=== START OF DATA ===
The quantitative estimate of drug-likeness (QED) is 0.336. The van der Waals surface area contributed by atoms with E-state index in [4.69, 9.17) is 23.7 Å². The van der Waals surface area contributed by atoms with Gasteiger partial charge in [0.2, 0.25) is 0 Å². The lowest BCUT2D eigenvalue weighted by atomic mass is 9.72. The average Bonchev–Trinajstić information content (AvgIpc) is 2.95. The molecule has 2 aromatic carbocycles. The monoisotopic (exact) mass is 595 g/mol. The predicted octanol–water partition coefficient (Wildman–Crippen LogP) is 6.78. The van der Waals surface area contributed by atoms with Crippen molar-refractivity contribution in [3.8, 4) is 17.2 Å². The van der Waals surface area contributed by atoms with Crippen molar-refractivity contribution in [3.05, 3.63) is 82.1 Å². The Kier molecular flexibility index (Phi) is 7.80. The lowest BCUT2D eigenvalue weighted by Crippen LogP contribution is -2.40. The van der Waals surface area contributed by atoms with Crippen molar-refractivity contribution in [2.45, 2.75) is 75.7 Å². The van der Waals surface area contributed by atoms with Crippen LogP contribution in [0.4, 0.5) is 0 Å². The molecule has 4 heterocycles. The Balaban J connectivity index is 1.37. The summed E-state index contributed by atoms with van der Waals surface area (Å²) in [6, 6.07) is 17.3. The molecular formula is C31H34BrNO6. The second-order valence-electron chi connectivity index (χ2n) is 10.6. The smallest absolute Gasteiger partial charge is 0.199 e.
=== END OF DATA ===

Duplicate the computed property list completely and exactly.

The quantitative estimate of drug-likeness (QED) is 0.336. The van der Waals surface area contributed by atoms with E-state index in [4.69, 9.17) is 23.7 Å². The van der Waals surface area contributed by atoms with Gasteiger partial charge in [0.2, 0.25) is 0 Å². The lowest BCUT2D eigenvalue weighted by atomic mass is 9.72. The average Bonchev–Trinajstić information content (AvgIpc) is 2.95. The molecule has 2 aromatic carbocycles. The monoisotopic (exact) mass is 595 g/mol. The predicted octanol–water partition coefficient (Wildman–Crippen LogP) is 6.78. The van der Waals surface area contributed by atoms with Crippen molar-refractivity contribution in [3.8, 4) is 17.2 Å². The van der Waals surface area contributed by atoms with Crippen molar-refractivity contribution in [3.05, 3.63) is 82.1 Å². The Kier molecular flexibility index (Phi) is 7.80. The lowest BCUT2D eigenvalue weighted by Crippen LogP contribution is -2.40. The van der Waals surface area contributed by atoms with Crippen molar-refractivity contribution in [2.45, 2.75) is 75.7 Å². The van der Waals surface area contributed by atoms with Crippen LogP contribution in [0.4, 0.5) is 0 Å². The molecule has 4 heterocycles. The Balaban J connectivity index is 1.37. The summed E-state index contributed by atoms with van der Waals surface area (Å²) in [6, 6.07) is 17.3. The molecular formula is C31H34BrNO6. The second-order valence-electron chi connectivity index (χ2n) is 10.6. The smallest absolute Gasteiger partial charge is 0.199 e.